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Survival outside the womb is possible (although not likely) as early as 22 weeks. Survival dramatically increases with continued gestation after this point. By 28 weeks, more than 90 percent of babies survive and by 34 weeks it's 99 percent.
Delaying birth after the onset of labour is difficult, but usually can be done for a few days. Delaying even for just a day or two can have large impacts on survival by allowing you to be moved to a more advanced hospital and giving time for steroid shots to improve the baby's lung function.
There is no evidence that bed rest will prevent pre-term labour.
Best option: go into labour on your own.
Pre-birth foetal monitoring is a good idea, but beware of false positives. Fluid moitoring. Two easy ways to avoid false positives: 1. stay hidrated and 2. ask your doctor to measure the deepest vertical pocket rather than total fluid volume.
Non-stress test. Advice: just keep clapping (babies wake up and stay active)
Labour times vary a lot. Average dilation time is 1 to 2 centimetres an hour after active labour starts.
There are three major categories of labour problems: 1. dilation is too slow, or stops altogether; 2. baby gets stucks and 3. baby is facing the wrong way, making it harder to push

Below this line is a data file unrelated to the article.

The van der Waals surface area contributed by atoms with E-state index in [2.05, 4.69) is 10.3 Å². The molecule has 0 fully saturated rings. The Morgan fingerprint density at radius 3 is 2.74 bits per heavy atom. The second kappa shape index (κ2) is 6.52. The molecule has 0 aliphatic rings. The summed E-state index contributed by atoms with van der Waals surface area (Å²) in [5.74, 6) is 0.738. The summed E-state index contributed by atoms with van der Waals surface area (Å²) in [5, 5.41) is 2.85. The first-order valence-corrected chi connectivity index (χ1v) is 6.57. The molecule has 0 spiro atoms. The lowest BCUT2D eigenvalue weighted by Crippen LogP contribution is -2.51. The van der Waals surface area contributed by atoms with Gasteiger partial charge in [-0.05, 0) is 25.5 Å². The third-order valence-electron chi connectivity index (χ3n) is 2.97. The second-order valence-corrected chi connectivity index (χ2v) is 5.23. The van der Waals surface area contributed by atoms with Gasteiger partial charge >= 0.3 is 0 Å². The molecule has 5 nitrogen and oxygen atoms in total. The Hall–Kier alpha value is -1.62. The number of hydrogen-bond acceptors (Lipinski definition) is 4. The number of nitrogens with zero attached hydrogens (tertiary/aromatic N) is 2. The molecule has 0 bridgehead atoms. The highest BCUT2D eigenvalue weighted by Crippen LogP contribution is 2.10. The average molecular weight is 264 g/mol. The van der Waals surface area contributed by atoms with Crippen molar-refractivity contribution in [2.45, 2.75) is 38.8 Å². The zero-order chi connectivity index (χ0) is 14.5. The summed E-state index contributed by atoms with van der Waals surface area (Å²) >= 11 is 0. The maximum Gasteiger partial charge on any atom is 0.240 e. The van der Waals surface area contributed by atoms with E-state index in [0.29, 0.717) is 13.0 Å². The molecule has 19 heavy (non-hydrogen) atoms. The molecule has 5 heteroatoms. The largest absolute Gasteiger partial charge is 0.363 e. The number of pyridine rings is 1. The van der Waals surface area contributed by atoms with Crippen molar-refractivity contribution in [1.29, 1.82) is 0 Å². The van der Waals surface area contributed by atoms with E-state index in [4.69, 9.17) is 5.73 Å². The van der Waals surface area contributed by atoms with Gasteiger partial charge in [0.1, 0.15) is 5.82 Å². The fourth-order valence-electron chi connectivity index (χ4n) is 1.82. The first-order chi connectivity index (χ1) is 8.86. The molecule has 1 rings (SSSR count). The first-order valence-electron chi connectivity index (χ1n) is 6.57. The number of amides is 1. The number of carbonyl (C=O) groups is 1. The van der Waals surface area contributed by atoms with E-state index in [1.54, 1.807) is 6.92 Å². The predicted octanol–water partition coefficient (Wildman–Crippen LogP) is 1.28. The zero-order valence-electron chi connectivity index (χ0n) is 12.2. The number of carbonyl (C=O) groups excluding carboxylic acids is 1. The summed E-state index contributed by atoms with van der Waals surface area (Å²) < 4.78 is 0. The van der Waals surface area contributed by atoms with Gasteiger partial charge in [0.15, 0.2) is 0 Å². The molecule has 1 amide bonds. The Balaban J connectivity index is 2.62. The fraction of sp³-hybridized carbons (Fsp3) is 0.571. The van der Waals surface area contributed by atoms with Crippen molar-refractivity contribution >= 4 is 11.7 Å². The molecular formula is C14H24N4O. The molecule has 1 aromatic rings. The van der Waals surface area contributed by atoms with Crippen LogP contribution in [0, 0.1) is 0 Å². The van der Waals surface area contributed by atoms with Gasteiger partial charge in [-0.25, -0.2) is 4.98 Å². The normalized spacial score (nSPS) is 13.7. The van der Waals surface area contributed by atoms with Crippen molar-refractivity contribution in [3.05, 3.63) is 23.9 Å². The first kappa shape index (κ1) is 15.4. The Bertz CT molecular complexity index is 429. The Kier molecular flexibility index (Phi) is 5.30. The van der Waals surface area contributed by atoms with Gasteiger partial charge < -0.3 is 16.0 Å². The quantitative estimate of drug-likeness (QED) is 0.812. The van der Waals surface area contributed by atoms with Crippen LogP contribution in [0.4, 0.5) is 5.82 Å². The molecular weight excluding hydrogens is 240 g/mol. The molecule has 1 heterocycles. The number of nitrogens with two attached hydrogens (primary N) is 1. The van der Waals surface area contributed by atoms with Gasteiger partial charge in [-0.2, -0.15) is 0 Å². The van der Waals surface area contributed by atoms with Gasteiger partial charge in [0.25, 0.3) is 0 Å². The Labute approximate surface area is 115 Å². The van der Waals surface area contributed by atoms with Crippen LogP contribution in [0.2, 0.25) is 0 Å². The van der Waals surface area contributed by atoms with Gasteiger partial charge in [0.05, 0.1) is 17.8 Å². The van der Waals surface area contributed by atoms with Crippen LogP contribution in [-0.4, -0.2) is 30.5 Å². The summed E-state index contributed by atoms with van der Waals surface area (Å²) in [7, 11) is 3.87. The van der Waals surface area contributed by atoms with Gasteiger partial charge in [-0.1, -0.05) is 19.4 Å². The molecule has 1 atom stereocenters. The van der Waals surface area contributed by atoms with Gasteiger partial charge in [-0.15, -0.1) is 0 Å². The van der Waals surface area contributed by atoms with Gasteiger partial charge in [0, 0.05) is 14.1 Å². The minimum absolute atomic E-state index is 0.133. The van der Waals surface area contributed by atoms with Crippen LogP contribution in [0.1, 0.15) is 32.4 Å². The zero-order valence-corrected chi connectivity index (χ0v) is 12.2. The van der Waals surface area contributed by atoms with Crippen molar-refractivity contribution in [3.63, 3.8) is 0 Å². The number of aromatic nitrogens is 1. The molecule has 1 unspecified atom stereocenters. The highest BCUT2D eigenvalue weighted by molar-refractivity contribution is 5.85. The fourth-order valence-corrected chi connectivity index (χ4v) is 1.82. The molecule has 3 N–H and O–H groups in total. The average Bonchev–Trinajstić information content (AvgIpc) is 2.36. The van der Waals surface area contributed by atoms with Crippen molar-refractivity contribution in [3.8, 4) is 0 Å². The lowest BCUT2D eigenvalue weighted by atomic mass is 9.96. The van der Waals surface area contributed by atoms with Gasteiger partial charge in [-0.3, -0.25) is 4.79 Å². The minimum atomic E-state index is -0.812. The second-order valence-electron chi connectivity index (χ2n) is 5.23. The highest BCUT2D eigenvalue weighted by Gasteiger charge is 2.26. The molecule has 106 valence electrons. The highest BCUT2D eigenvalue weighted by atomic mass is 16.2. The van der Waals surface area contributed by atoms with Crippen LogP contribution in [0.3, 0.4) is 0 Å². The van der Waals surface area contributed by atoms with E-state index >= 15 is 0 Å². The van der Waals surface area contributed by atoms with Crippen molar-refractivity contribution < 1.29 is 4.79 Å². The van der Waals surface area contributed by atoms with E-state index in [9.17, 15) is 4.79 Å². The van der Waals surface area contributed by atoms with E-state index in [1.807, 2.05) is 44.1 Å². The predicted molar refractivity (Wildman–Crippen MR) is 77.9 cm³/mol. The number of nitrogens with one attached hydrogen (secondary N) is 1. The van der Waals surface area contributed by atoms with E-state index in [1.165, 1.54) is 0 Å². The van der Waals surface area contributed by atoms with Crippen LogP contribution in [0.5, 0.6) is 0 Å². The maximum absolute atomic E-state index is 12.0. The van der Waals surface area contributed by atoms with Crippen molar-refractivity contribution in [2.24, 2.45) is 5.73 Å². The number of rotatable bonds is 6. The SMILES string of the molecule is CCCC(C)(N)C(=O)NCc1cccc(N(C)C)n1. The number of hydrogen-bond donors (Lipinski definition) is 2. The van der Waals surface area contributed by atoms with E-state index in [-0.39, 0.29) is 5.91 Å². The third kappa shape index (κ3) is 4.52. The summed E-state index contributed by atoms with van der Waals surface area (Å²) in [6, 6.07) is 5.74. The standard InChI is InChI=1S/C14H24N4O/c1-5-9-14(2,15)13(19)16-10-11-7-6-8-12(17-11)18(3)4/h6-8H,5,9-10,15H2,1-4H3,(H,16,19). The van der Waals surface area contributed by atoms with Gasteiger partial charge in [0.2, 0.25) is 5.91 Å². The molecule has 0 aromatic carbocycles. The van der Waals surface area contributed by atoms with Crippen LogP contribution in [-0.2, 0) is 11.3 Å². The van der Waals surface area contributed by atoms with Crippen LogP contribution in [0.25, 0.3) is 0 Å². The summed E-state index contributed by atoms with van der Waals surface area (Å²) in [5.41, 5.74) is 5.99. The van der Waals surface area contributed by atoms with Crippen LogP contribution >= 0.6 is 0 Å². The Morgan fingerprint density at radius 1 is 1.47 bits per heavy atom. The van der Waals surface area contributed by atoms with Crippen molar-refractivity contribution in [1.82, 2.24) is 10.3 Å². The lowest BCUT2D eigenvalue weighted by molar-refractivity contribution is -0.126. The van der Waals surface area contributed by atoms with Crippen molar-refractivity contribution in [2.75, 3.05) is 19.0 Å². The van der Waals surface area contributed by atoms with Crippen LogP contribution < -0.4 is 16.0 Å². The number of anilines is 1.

Broken water: Induce if labour doens't start on its own within 12 hours.
Eating and rindking during labour: Should be allowed, although probably most hospitals won't let you have them. Bring some Lucozade to keep your energy up.
Doula: Having a doule decreases the chances of a Caesarean and of using an epidural.
Continuos foetal monitoring: No evidence that is effective. If intermittent monitoring is available, do that.
Episiotomy: not a good idea.
No one has ever been pregnant forever.
The majority of babies arrive within a week on either side of the due date.
Cervical checks are predictive of coming labour (althoug not perfectly); ask about effacement in addition to dilation to get a more complete picture.
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